The way minerals break is determined by the arrangement of atoms within them, and more specifically by the orientation of weaknesses within their crystal lattice. Graphite and mica break off in parallel sheets (Figure 5.36).
Other minerals have two directions of cleavage, classified as two directions at 90° (Figure 5.37 top) and two directions not at 90° (Figure 5.37 bottom). While the diagrams of planes on the left of Figure 5.37 make this difference clear, it may be less obvious in practice. The minerals in Figure 5.37 both have two planes of cleavage that are very close to 90°. The white dashed lines mark the edges of the planes, as with Figure 5.36. See if you can find the planes repeated in the images. The images are close-up views of the minerals, only a few cm across. Sometimes you must look very carefully to find cleavage planes.
Some minerals have many directions of cleavage. Figure 5.38 shows minerals with three directions of cleavage. Halite (Figure 5.38 top) has three directions at 90° and calcite (Figure 5.38 bottom) has three directions not at 90°.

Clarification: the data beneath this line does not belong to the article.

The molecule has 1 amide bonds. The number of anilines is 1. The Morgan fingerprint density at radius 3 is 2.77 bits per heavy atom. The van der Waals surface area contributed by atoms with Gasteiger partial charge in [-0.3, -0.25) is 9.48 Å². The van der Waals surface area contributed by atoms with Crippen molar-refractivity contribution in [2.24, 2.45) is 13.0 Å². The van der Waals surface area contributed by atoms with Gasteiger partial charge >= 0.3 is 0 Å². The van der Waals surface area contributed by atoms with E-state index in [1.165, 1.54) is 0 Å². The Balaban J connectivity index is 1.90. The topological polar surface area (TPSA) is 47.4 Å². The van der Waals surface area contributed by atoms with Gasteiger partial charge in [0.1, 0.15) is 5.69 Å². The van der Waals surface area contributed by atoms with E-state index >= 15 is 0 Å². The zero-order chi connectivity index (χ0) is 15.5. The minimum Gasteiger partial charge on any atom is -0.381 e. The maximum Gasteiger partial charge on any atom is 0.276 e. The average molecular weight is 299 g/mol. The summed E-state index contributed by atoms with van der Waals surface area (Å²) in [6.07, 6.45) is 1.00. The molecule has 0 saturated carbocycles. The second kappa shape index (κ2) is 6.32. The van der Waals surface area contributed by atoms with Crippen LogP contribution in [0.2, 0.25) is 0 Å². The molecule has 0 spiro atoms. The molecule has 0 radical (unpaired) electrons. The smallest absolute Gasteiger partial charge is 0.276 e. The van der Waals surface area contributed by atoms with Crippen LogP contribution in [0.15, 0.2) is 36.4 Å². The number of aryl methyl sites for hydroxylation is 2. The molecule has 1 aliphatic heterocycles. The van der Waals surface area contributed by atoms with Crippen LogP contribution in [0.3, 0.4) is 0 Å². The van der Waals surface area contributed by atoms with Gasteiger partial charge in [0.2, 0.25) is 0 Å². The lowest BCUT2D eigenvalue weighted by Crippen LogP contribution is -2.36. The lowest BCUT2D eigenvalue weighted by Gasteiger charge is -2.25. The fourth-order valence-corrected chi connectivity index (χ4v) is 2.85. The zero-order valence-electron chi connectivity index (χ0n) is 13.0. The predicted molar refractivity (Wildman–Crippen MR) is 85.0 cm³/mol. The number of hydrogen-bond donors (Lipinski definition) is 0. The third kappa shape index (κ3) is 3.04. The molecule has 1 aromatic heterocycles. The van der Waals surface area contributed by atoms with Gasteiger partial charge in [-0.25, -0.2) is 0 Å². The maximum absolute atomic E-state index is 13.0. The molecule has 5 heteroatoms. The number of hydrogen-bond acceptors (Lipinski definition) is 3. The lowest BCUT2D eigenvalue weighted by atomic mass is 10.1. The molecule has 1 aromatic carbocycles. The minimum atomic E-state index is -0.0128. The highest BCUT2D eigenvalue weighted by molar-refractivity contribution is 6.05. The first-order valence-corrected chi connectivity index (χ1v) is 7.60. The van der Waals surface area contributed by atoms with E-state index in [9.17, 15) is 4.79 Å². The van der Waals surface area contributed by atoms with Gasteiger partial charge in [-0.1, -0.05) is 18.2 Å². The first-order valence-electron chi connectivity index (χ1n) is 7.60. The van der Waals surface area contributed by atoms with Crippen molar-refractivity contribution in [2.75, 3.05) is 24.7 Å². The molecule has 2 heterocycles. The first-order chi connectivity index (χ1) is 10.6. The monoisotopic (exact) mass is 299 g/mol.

There are a few common difficulties that students encounter when learning to recognize and describe cleavage. One is that it might be necessary to look very closely at a sample to see mineral cleavage. The key features in Figure 5.37 are only cm or mm in scale. If crystals are very small, it may not be possible to see cleavage at all. Another issue is that sometimes cleavage is present, but it is poor, meaning the cleavage surface isn’t perfectly flat. Finally it can be difficult to know whether a flat surface on a crystal is a cleavage plane, a crystal face, or simply a surface that happens to be flat. Cleavage planes tend to repeat themselves at different depths throughout the mineral, so if you are unsure whether the surface you are looking at is a cleavage plane, try rotating the mineral in bright light. If cleavage is present, you will generally find that, for a given cleavage direction, all of the cleavage surfaces will glint in the light simultaneously. Crystal faces will also glint in light, but they do not repeat themselves at depth throughout the mineral. The best way to overcome all of these problems is to look at lots of examples. It’s worth it to be able to identify cleavage and fracture, because cleavage is a reliable diagnostic property for most minerals.